The costs to business in this country resulting from poor service could amount to $75 billion per year, according to a 2018 article in Forbes. The article states that just two years prior, in 2016, the cost was only $62 billion – about a 22% increase.
Poor service can result in devastating results for the customer, but also for the provider. Receiving or offering substandard service may drive customers to the competition, resulting in defections, reduced revenue, higher costs, damage to the brand identity, and higher stress for employees.
The Implications of Poor Quality Control
Poor quality control (QC) in the delivery business inflicts supply chain pain upon customers and, ultimately, upon the consumers. When poor quality control is instilled, consumer expectations for finding a favorite brand on the store shelves, or receiving a home delivery on time become disappointments. Critical parts for a manufacturing line are delayed, resulting in slowdown or even shutdown of production, and wasted payroll dollars are to idle workers. A vital medicine is not available for the patient. Or an expected delivery of beautiful flowers for a special occasion misses the mark. These experiences hurt the company on the receiving end in both brand image and the bottom line.
We’ve compiled five of worst consequences of poor service:
- Defections: Poor service can cause customer defections, with the resultant loss of revenue. Expending resources to repair the ill will generated is costly. Additionally, a small business will find it challenging and costly to replace lost customers. Retaining a customer is much cheaper than acquiring a new customer. Various studies conclude that depending on the industry, closing a deal on a new customer can cost 5 to 7 times more than keeping customers.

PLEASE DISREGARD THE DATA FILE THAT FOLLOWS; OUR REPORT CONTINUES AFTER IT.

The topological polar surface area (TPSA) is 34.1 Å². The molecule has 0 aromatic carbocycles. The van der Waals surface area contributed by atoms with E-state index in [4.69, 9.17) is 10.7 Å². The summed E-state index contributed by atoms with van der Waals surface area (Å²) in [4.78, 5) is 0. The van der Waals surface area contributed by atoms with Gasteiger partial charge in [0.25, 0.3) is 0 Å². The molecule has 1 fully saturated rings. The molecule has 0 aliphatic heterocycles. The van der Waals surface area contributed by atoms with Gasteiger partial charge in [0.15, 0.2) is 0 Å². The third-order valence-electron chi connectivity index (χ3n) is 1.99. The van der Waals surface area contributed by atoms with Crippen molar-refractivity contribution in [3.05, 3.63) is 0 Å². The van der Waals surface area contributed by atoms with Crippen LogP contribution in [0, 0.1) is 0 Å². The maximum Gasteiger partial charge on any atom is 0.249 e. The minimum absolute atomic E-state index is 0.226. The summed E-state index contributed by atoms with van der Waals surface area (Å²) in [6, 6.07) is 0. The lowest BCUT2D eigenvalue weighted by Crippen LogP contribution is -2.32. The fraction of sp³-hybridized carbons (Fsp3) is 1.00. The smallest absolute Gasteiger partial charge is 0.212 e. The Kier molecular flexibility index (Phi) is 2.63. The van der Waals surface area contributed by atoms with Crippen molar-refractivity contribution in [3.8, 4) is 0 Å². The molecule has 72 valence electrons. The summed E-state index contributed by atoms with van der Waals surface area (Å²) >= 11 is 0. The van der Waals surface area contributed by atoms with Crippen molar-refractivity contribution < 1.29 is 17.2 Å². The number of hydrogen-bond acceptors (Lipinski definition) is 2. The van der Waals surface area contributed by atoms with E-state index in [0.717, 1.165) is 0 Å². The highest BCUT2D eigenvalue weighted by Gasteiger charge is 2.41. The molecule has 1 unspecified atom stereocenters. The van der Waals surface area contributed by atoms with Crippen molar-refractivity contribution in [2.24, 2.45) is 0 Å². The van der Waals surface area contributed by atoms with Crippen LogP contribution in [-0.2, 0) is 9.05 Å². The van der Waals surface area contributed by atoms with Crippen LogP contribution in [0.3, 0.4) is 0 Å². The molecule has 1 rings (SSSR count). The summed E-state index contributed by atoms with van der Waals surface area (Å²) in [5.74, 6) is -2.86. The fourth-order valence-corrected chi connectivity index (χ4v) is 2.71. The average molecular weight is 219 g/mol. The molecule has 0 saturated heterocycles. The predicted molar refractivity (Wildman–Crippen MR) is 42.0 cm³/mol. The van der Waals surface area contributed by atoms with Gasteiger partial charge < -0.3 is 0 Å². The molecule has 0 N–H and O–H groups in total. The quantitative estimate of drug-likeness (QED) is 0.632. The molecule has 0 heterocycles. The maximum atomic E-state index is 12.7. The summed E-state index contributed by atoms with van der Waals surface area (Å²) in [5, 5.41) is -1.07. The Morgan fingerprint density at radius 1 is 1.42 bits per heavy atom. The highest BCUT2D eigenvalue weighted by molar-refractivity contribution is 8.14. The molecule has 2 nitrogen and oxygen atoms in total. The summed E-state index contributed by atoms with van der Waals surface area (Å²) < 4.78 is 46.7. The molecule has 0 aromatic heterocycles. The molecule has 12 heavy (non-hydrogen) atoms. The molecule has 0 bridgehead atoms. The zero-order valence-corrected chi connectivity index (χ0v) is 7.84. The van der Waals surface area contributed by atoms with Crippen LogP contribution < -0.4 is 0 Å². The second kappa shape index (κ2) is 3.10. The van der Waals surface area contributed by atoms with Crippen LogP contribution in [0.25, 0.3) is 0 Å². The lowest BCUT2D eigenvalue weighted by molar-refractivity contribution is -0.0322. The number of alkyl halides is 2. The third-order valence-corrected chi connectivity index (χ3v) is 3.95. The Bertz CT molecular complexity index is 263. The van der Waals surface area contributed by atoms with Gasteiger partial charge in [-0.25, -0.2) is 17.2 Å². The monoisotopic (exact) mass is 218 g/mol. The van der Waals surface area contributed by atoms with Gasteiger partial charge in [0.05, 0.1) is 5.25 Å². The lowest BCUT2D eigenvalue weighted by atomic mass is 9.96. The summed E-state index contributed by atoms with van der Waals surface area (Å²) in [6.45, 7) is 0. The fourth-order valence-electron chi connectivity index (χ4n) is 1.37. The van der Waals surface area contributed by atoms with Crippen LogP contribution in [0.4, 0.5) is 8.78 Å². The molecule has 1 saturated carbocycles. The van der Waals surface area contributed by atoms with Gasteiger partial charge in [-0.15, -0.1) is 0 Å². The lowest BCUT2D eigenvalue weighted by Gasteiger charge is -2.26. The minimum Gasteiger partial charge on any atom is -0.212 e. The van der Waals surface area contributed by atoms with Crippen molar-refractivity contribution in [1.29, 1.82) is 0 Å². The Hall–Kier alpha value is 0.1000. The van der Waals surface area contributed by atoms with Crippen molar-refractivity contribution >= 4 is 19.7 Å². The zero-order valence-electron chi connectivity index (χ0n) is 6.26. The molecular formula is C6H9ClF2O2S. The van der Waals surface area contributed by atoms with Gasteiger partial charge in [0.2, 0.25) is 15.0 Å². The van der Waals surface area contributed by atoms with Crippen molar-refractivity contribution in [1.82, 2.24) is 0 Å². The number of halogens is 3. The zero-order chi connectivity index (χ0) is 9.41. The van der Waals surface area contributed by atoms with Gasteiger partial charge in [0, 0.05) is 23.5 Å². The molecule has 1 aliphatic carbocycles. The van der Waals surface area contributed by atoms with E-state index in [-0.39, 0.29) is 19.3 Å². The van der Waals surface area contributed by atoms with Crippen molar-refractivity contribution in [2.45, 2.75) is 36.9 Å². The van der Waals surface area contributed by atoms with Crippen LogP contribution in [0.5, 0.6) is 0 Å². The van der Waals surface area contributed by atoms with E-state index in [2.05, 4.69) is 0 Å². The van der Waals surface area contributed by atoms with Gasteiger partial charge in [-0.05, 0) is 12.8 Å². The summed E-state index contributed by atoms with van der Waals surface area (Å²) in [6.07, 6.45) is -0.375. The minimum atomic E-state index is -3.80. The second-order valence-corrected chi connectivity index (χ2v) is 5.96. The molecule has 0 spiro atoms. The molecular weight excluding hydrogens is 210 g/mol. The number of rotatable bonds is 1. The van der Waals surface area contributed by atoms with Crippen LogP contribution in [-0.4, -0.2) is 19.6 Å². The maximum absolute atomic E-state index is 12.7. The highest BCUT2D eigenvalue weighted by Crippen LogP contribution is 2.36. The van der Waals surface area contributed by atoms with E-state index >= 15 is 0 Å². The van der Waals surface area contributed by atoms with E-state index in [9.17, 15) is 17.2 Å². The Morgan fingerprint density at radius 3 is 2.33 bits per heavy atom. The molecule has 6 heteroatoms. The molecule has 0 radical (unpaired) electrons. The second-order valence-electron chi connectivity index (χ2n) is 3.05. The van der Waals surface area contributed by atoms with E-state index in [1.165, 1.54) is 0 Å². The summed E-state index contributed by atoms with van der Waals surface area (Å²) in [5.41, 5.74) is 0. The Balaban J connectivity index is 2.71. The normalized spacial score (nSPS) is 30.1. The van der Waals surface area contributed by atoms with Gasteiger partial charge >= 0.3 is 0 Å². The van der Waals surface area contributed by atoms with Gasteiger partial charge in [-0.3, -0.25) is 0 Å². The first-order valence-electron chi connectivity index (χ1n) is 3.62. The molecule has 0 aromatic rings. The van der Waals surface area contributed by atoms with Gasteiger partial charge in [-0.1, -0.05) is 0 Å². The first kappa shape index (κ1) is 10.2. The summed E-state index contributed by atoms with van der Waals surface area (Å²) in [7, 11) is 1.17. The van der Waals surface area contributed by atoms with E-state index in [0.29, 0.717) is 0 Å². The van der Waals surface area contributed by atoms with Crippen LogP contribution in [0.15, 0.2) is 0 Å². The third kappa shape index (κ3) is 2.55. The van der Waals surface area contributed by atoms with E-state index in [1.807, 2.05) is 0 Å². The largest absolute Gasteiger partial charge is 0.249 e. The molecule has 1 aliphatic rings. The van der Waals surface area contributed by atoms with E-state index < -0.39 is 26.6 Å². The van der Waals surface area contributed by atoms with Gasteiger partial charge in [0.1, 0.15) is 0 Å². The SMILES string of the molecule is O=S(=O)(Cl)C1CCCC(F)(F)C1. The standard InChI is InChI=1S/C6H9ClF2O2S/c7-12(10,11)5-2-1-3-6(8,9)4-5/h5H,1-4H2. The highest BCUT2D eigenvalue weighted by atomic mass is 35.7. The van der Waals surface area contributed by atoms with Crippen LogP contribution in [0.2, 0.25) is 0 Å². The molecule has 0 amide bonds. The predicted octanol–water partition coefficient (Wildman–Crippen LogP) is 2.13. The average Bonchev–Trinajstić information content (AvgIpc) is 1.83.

- Revenue loss: Businesses that rely on customer satisfaction ratings may be quickly hurt by poor service that causes their ratings to drop. This can lead to declining revenue as customers switch away from the business, as both the recipient of the poor service and the provider spend less money. In many cases negative ratings can result in the ultimate cost – closure of the business.
- Increased costs: Poor service disrupts normal business processes, as the company on the receiving end diverts resources to repair the damage. The result is increased costs to keep the business running.
- Loss of brand reputation: Being on the receiving end of poor service can damage a business’s reputation and make it difficult to retain their customers and/or attract new customers. Providing poor service can ultimately damage brand loyalty for the provider. “Your brand is only as good as your reputation,” said Sir Richard Branson, entrepreneur, and founder of the Virgin Group.
- Increased stress levels for employees: A less obvious but potential cost may result from stressed employees becoming demoralized resulting in longer times than necessary to complete tasks or poor execution of normal processes. Employees who experience constant frustration may leave the company causing unnecessary costs for recruitment and training.
Sensitivity to price begins when the service or product is associated with poor service. A price point that is eroded because of unsatisfactory service is a cost. “Always keep in mind the old retail adage: customers remember the service a lot longer than they remember the price,” said Laura Freedman, former president of E-tailing Group.
Customer Lifetime Value
We are reminded of the story about the new employee in a grocery store who does not satisfactorily settle a customer’s complaint. When the manager of the store questioned the employee about why the complaint wasn’t handled, the employee replied, “What’s the big deal, it was only a $30 sale we lost.” The manager replied, “No, that customer will spend over $100,000 on groceries over the next twenty years, plus the bad reputation we get if the customer doesn’t recommend us.” A simple but impactful story about a customer’s lifetime value.
“What do we live for if not to make life less difficult for each other?”
– George Eliot, Novelist
Mary Ann Evans, known by her pen name George Eliot, was an English novelist and poet in the Victorian era. Her novel Middlemarch was published in eight installments between 1871 and 1872. A service provider’s reason for existence is to make life easier for their customers. Courier services who are consistently focused on great quality control play a vital role in saving their customers the high costs of poor service. As the novelist George Eliot insists, the true meaning of service is to make life less difficult for each other. An important concept to ponder indeed, whether in business or in life itself.
At Crossroads Courier, we are dedicated to ensuring high quality service throughout your journey with us. If you would like to share your customer service experiences with our team, please contact us at 314-222-4000.